Internet of Things
The Internet of Things (IoT) is an emerging topic of technical, social, and economic significance. Consumer products, durable goods, cars and trucks, industrial and utility components, sensors, and other everyday objects are being combined with Internet connectivity and powerful data analytic capabilities that promise to transform the way we work, live, and play. Projections for the impact of IoT on the Internet and economy are impressive, with some anticipating as many as 100 billion connected IoT devices and a global economic impact of more than $11 trillion by 2025. At the same time, however, the Internet of Things raises significant challenges that could stand in the way of realising its potential benefits. Attention-grabbing headlines about the hacking of Internet-connected devices, surveillance concerns, reliability and privacy fears already have captured public attention. Technical challenges remain and new policy, legal and development challenges are emerging. The term Internet of Things generally refers to a system comprising a communicative infrastructure which connects an enormous amount of identified, low-power embedded devices through exploitation of Internet and communication technologies without human intervention. The potential applications of IoT are ample, starting from smart homes to smart cities. In this context, the Low Power and Lossy Networks (LLNs) play an essential role to underpin the deployment infrastructure for IoT. Thus, the different international standardisation bodies such as IETF, IEEE, 3GPP standardised new protocols to meet the requirements and emerging applications of IoT.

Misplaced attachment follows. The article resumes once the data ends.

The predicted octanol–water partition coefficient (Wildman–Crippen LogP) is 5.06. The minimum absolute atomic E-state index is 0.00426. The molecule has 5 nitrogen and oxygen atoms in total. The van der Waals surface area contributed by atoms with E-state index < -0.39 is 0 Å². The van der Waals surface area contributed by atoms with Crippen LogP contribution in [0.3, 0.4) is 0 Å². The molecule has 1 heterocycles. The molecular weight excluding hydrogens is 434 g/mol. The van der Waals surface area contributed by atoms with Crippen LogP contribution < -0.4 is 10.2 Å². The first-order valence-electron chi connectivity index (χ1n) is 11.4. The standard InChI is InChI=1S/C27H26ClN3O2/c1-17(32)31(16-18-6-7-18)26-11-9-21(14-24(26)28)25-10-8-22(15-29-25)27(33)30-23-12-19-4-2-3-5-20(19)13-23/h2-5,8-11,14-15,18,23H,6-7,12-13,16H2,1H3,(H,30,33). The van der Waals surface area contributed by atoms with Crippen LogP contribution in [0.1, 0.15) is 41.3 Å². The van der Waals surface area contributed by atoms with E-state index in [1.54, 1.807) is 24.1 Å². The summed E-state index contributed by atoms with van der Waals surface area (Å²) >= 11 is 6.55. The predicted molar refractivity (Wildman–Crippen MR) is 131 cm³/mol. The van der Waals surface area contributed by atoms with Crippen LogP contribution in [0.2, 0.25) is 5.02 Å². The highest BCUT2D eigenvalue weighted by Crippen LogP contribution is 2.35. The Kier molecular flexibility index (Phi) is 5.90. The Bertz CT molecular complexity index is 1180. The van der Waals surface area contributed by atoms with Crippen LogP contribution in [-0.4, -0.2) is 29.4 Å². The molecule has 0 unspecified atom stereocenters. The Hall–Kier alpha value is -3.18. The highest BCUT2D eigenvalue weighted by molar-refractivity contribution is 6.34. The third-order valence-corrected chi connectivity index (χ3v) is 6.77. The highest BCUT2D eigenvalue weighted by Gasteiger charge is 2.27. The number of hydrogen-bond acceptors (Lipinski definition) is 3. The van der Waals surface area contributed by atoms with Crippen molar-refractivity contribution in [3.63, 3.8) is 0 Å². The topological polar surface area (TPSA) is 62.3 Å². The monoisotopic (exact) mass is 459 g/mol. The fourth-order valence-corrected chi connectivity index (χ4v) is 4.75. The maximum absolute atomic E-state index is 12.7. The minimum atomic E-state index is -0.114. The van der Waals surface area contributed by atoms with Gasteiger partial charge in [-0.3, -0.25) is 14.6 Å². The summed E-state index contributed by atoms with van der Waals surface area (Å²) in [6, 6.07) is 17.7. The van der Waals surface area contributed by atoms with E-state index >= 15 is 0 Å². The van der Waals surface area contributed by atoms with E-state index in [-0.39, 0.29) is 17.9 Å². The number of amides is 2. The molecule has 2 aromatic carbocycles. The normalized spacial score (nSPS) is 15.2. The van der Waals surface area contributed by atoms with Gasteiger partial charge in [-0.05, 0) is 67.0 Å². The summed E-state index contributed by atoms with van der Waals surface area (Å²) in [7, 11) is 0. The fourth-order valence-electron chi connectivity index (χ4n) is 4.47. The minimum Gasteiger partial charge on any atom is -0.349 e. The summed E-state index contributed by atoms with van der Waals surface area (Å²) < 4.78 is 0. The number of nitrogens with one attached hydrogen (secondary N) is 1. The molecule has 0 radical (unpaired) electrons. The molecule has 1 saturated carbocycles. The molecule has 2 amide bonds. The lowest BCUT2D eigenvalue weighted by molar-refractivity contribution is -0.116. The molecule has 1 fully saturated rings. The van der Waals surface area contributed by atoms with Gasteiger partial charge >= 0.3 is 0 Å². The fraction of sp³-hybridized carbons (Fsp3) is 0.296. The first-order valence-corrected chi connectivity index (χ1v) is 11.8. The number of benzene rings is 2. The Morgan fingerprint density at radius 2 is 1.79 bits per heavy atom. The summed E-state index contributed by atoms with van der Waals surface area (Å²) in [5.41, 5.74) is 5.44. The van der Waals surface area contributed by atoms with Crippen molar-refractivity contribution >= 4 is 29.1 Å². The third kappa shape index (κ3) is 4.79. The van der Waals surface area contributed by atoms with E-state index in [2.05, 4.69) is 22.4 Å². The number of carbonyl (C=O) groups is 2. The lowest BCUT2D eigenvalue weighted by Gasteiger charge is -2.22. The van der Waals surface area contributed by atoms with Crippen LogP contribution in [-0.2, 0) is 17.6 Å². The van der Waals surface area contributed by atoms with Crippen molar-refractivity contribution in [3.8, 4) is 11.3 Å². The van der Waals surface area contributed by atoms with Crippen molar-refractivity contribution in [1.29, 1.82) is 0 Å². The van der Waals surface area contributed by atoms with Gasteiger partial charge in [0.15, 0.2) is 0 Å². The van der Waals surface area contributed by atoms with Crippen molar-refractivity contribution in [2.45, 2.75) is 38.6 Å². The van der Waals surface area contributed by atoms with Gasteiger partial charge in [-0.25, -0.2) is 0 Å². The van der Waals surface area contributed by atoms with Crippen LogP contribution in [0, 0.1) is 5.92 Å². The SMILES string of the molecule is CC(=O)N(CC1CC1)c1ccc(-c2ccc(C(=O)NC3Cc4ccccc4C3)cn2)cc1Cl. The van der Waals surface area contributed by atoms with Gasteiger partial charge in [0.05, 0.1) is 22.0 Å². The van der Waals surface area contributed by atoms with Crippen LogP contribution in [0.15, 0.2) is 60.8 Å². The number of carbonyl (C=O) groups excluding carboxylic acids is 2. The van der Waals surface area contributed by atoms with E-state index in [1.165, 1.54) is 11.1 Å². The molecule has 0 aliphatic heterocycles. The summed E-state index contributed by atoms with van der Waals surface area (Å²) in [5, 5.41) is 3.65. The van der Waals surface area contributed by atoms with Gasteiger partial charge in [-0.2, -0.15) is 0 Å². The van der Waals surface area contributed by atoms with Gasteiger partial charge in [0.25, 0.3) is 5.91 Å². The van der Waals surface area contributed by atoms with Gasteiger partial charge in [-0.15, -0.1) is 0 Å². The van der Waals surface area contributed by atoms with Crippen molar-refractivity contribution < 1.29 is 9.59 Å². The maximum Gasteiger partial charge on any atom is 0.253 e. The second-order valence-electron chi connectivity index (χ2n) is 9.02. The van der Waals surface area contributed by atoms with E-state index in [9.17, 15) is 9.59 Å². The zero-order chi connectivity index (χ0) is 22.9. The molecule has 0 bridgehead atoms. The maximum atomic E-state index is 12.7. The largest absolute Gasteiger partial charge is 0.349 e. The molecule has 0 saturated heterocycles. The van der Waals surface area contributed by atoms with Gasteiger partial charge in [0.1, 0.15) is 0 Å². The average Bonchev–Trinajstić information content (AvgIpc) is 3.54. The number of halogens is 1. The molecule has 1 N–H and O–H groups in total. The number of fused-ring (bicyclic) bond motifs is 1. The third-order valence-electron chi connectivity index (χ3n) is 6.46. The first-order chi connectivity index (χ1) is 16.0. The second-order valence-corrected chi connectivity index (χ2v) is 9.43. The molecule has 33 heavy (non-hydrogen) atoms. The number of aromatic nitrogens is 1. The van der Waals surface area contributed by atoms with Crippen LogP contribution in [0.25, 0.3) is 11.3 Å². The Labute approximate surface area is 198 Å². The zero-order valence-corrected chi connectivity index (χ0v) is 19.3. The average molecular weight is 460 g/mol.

Data transmission in harsh environments via dynamic and lossy wireless links is inherently unreliable, leading to excessive retransmissions, large amount of energy consumption and long occupation time of the shared wired and wireless medium. Therefore, reliable and energy-efficient data delivery has to be considered as two important aspects of IoT applications. Hence, routing is of paramount importance for LLNs, as data has to be relayed via tremendous number of resource constraint embedded devices. The pervasiveness of LLNs in IoT applications calls for effective routing solutions to provide ubiquitous connectivity for tremendous number of low-cost and low-power embedded devices. Existing LLNs routing protocols can be categorised into: reactive (on-demand) routing, proactive routing and geographic routing. Our goal is to consider the resource constraints and dynamic attributes of the wireless environment and to research towards finding a more energy-efficient, reliable, stable, and scalable routing in IoTs.
Cyber Physical Systems